Report: 2 Minor Leaguers Sleeping in Clubhouse Because of Cost of Housing

Paul KasabianFeatured Columnist IIAugust 25, 2021

A detail view of a baseball glove with the MLB logo during a Northwestern State University at Houston Baptist University NCAA college baseball game, Saturday, March 30, 2019, in Houston. (AP Photo/Aaron M. Sprecher)
AP Photo/Aaron M. Sprecher

Advocates for Minor Leaguers, a nonprofit advocacy group whose goal is to improve minor league baseball players' working conditions, released a report Tuesday regarding two prospects who are sleeping in their clubhouse to save on housing costs.

Advocates for Minor Leaguers @MiLBAdvocates

Two players with one MiLB team are sleeping in the clubhouse. They want us to keep the team anonymous. In their view, sleeping in the clubhouse is better than the alternative—paying for housing they can’t afford.<br><br>When will MLB finally step in and address the MiLB housing crisis?

As Advocates for Minor Leaguers notes, minor league players do not have a union. In addition, most players make under $7,500 per year, play for free during spring training and are obligated to train during the offseason.

The spotlight has been on minor leaguers' working and living conditions this year. Of note, Brittany Ghiroli of The Athletic provided a snapshot of the landscape:

"The Athletic spoke to more than 30 players from 20 major-league organizations, ranging from undrafted free agents to first-round picks with big-league experience, about their housing travails, past and present.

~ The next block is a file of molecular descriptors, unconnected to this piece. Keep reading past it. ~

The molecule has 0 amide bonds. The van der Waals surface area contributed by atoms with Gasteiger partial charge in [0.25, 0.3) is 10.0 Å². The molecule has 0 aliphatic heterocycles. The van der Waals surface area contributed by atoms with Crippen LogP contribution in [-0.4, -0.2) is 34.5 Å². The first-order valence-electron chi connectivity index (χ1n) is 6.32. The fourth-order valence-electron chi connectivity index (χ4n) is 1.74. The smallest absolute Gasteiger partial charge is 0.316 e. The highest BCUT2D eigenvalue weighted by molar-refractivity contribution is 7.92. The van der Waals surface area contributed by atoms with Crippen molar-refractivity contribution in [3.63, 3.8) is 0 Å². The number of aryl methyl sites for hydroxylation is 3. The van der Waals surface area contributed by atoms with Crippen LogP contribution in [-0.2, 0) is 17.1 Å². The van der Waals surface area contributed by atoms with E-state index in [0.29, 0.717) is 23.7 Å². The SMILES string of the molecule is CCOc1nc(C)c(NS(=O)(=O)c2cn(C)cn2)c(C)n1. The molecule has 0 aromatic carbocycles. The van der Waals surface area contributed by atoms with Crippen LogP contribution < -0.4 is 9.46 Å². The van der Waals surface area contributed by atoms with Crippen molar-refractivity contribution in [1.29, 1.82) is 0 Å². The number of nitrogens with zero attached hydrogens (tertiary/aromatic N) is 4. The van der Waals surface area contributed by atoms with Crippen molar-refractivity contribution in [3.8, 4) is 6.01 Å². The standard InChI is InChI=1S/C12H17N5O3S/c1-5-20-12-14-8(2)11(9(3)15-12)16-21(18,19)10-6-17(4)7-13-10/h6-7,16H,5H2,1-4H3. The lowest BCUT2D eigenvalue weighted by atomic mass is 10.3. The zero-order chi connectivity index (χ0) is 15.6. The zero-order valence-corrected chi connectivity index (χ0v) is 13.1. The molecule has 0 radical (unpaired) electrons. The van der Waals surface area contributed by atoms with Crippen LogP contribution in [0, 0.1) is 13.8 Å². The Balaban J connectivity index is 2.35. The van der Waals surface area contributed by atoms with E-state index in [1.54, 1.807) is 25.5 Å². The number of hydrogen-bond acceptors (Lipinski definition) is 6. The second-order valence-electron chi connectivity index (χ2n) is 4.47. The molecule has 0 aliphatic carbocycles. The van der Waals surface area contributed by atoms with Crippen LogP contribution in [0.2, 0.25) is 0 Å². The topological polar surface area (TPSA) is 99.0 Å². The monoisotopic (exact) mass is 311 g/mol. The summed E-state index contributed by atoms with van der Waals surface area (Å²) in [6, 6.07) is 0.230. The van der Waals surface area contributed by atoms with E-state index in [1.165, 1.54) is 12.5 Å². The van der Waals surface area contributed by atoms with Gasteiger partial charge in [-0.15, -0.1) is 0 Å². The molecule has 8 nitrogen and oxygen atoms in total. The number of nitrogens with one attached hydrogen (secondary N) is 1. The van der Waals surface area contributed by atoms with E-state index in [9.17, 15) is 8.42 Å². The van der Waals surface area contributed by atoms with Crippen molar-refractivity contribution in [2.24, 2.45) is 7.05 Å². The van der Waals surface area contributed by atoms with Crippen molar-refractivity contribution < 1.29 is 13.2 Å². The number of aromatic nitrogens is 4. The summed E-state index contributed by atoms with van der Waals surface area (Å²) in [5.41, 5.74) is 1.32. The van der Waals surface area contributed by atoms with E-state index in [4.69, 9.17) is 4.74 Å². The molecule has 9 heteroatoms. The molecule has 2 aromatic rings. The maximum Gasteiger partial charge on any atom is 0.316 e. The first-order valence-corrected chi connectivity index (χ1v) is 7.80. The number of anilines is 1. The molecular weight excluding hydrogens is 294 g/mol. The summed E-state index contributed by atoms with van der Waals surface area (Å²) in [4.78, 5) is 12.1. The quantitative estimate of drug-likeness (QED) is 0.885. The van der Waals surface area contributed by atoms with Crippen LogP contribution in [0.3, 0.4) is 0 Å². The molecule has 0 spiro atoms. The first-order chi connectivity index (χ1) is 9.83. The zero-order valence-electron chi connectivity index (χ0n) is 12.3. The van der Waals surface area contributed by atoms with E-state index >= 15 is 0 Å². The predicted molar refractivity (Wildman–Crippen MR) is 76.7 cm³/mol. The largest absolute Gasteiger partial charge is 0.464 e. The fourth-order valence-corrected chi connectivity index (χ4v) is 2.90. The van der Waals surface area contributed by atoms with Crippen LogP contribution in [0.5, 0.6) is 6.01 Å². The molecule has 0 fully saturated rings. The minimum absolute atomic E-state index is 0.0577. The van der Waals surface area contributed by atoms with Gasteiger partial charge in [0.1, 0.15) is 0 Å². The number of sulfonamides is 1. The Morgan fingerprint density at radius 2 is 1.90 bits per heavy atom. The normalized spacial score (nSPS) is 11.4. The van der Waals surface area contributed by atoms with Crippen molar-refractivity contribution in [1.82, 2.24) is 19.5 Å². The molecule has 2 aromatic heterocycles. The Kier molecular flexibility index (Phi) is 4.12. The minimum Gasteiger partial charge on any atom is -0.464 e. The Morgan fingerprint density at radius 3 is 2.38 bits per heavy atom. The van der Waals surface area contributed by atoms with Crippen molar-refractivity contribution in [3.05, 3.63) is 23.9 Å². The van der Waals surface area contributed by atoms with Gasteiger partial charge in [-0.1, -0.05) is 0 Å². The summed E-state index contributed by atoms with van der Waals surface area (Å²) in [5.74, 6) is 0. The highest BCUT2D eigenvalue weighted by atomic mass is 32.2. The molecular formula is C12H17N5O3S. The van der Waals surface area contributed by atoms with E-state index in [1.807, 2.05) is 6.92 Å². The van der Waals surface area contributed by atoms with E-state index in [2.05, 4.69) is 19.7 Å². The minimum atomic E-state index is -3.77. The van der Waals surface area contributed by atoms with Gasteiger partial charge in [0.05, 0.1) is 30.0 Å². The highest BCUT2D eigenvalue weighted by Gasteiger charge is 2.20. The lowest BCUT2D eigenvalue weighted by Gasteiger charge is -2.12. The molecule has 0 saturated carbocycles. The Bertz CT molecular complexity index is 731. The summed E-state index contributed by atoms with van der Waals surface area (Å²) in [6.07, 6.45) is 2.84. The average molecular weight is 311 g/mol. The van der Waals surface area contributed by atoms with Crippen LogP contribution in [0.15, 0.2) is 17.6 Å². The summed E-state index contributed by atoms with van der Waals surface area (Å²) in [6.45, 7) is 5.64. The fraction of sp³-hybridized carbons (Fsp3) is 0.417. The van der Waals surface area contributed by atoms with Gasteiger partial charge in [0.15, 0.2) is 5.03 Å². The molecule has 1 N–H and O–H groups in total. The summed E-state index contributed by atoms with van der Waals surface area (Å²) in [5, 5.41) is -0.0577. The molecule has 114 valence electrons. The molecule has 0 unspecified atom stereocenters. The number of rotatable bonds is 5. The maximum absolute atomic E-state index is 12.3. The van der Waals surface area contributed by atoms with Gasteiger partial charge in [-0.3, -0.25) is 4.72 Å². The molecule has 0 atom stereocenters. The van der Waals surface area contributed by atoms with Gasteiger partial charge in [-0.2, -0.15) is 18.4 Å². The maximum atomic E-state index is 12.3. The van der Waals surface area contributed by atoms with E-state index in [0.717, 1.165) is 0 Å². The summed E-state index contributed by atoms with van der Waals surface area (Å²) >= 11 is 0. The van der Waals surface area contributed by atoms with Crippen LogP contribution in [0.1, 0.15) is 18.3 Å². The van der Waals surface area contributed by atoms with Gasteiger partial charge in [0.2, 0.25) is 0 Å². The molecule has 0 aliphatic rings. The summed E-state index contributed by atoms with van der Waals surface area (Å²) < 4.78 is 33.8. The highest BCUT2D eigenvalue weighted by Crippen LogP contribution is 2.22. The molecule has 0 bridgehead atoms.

"Players detailed living out of their cars, dealing with roach-infested apartments and piling multiple teammates in one- or two-bedroom apartments, with some men sleeping on lawn chairs, pool rafts or air mattresses.
"With rare exceptions, minor-league players—who are paid only seasonally—are responsible for procuring and paying for temporary housing for a five-month season. Players get assigned a team, often at the very end of spring training, and get three nights—in a hotel paid for by the team—to travel there and figure out where to live."

ESPN's Joon Lee also spoke with members of the Los Angeles Angels minor league system, who described rough living conditions and going through mental health crises due to the low pay.

"People don't understand the mental strain that comes along with that, that you don't know how much money you're going to have at the end of each month and not knowing how you're going to make ends meet," Shane Kelso told Lee. "I was a late-rounder. I didn't sign for a lot of money. The vast majority of players are in my position."

Ben Verlander, a former minor leaguer in the Detroit Tigers system who works as an MLB analyst for Fox Sports, wrote a firsthand account of what he dealt with during his career, including harsh living conditions and meal concerns.

"The meals provided for dinner in the minor leagues often aren't enough food for a middle schooler," Verlander wrote.

Minor league baseball made a return in 2021 after being shelved in 2020 during the COVID-19 pandemic. There are 120 minor league affiliates (four per MLB team) following MLB's restructuring of the farm system.